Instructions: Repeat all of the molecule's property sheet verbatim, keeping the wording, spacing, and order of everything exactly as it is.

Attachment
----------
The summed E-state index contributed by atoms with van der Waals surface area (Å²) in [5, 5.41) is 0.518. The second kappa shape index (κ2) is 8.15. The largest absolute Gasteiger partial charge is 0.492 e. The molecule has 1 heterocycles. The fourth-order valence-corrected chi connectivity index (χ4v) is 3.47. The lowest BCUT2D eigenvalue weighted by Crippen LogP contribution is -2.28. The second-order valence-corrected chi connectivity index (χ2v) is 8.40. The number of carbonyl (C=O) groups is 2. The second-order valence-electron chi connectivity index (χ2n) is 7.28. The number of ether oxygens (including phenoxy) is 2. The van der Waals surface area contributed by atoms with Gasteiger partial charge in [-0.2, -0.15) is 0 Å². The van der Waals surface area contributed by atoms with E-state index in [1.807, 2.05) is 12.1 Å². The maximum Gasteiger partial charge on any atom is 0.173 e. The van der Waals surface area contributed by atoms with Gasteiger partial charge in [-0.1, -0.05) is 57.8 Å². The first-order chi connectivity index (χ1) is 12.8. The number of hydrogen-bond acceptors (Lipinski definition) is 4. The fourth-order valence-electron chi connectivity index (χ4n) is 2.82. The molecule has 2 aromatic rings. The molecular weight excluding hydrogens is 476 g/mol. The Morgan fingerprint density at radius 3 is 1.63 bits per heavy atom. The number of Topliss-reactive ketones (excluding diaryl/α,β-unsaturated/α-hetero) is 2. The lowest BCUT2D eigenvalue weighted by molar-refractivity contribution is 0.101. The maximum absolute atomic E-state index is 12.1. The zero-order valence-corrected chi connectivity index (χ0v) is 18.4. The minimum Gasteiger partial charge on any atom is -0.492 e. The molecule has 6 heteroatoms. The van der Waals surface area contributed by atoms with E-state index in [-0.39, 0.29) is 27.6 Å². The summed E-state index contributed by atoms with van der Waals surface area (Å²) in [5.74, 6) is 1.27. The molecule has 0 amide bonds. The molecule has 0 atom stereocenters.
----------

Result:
The summed E-state index contributed by atoms with van der Waals surface area (Å²) in [5, 5.41) is 0.518. The second kappa shape index (κ2) is 8.15. The largest absolute Gasteiger partial charge is 0.492 e. The molecule has 1 heterocycles. The fourth-order valence-corrected chi connectivity index (χ4v) is 3.47. The lowest BCUT2D eigenvalue weighted by Crippen LogP contribution is -2.28. The second-order valence-corrected chi connectivity index (χ2v) is 8.40. The number of carbonyl (C=O) groups is 2. The second-order valence-electron chi connectivity index (χ2n) is 7.28. The number of ether oxygens (including phenoxy) is 2. The van der Waals surface area contributed by atoms with Gasteiger partial charge in [-0.2, -0.15) is 0 Å². The van der Waals surface area contributed by atoms with E-state index in [1.807, 2.05) is 12.1 Å². The maximum Gasteiger partial charge on any atom is 0.173 e. The van der Waals surface area contributed by atoms with Gasteiger partial charge in [-0.1, -0.05) is 57.8 Å². The first-order chi connectivity index (χ1) is 12.8. The number of hydrogen-bond acceptors (Lipinski definition) is 4. The fourth-order valence-electron chi connectivity index (χ4n) is 2.82. The molecule has 2 aromatic rings. The molecular weight excluding hydrogens is 476 g/mol. The Morgan fingerprint density at radius 3 is 1.63 bits per heavy atom. The number of Topliss-reactive ketones (excluding diaryl/α,β-unsaturated/α-hetero) is 2. The lowest BCUT2D eigenvalue weighted by molar-refractivity contribution is 0.101. The maximum absolute atomic E-state index is 12.1. The zero-order valence-corrected chi connectivity index (χ0v) is 18.4. The minimum Gasteiger partial charge on any atom is -0.492 e. The molecule has 6 heteroatoms. The van der Waals surface area contributed by atoms with E-state index in [-0.39, 0.29) is 27.6 Å². The summed E-state index contributed by atoms with van der Waals surface area (Å²) in [5.74, 6) is 1.27. The molecule has 0 amide bonds. The molecule has 0 atom stereocenters.